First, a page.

The sort command only displays a file's contents after arranging them, but it doesn't change the file. However, the -o option allows you to save the sort command output to a file.

For example, the following command sorts the data in the default.txt file and saves the output to the sorted.txt file:

sort -o sorted.txt default.txt
Saving the sort command output in a file.

Running cat outputs the new file's contents.

Another way to save the sort command output is to redirect the output to a file:

sort default.txt > sorted.txt

Example 2: Check for Sorting in File

Specify the -c option to check if a file's contents have already been sorted. If the contents are already sorted, there's no output from the sort command.

However, when sort finds an unsorted line, it outputs a message reporting the first line is out of place.

For example:

sort -c default.txt
Checking if a file's contents are sorted using the sort command.

The command outputs a message reporting the number and contents of the first unsorted line.

Example 3: Sort Multiple Files

There are two ways to sort multiple files:

1. List filenames as arguments separated with a space.

Sort multiple files simultaneously by specifying the respective file names as arguments, separated by whitespace. The files' contents are joined together, sorted, and printed in standard output.

For example:

sort default1.txt default2.txt
Using sort to arrange the contents of multiple files simultaneously.

The command concatenates, sorts, and prints both files' contents.

2. Pipe the find command output to sort.

Another way to sort multiple files simultaneously is to pipe the find command output to sort and use the --files0-from= option in the sort command.

Specify the -print0 option in find to end file name with the NUL character and ensure the program properly reads the file list.

For example:

find -name "default?.txt" -print0 | sort --files0-from=-
Piping the find command output to sort to arrange the contents of multiple files simultaneously.

The example above concatenates and sorts the default1.txt and default2.txt files.

Example 4: Sort by Fields

By default, sort compares the entire line's contents and decides how to sort it. To compare according to a data subset, specify which fields to compare using the -k option.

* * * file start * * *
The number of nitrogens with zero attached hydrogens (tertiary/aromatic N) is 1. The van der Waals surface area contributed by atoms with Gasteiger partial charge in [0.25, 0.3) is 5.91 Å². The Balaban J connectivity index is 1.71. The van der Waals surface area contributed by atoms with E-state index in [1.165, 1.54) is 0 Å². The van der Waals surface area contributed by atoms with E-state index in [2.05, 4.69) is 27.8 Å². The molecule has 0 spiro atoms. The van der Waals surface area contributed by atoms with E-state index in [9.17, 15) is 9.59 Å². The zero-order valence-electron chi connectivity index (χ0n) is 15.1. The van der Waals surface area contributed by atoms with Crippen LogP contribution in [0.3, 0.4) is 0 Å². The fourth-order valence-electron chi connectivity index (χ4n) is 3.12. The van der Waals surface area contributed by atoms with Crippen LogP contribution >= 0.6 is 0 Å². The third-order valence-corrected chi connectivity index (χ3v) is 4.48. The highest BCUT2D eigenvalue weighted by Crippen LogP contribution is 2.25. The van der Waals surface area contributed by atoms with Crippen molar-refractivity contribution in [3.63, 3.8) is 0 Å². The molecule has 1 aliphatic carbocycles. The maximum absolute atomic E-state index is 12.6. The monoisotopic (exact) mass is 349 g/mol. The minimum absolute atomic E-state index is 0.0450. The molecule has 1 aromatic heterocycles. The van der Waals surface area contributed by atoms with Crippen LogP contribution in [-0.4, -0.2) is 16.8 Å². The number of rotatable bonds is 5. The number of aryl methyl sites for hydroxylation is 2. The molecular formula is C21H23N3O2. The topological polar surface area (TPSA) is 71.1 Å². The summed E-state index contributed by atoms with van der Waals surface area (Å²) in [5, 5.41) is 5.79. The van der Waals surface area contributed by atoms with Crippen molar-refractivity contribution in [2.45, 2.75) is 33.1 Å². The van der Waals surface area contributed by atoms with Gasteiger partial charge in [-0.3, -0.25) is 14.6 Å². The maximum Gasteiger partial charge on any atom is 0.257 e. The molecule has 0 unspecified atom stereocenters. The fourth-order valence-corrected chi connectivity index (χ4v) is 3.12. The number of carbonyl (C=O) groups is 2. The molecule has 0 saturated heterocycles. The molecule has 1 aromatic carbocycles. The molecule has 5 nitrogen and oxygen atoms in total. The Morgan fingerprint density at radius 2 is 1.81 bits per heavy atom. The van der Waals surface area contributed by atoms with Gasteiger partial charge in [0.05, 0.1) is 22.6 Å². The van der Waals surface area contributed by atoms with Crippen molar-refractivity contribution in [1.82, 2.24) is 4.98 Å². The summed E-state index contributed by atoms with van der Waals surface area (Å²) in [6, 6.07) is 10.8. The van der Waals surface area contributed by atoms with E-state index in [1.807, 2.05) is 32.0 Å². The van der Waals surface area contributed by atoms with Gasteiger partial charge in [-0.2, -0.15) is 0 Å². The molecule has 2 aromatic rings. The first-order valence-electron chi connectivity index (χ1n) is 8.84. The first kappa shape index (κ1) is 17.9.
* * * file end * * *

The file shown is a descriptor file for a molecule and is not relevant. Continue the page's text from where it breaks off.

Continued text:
The -k option takes the following syntax:

-k [ FStart [ .CStart ] ] [ Modifier ] [ , [ FEnd [ .Cend ] ][ Modifier ] ]
  • FStart. The beginning of the line.
  • CStart. The first column in the field.
  • Fend. The end of the line.
  • CEnd. The last column of the field.

The sort key includes all characters beginning with the field specified by the FStart variable and the column specified by the CStart variable. The key ends with the field specified by FEnd and the column specified by CEnd.

Not specifying Fend assumes the line's last character as the end. Without specifying CEnd, the last character in the FEnd field is assumed.

If there is any space between the fields, sort considers them as separate fields.

For example, the lines in the following file contain three fields:

Viewing a file's contents in the terminal with cat.

Sort the data based on the second field by running:

sort -k 2,2 school.txt
Sorting a file's contents with sort based on a specific field.

The command sorts the data according to the second field and ignores the first field.

Note: By default, sort assumes that fields are separated by whitespace. If there are multiple blank characters, sort considers them a part of the following field for sorting purposes. Specify the -b option to ignore any leading blank characters.

Example 5: Sort in Reverse Order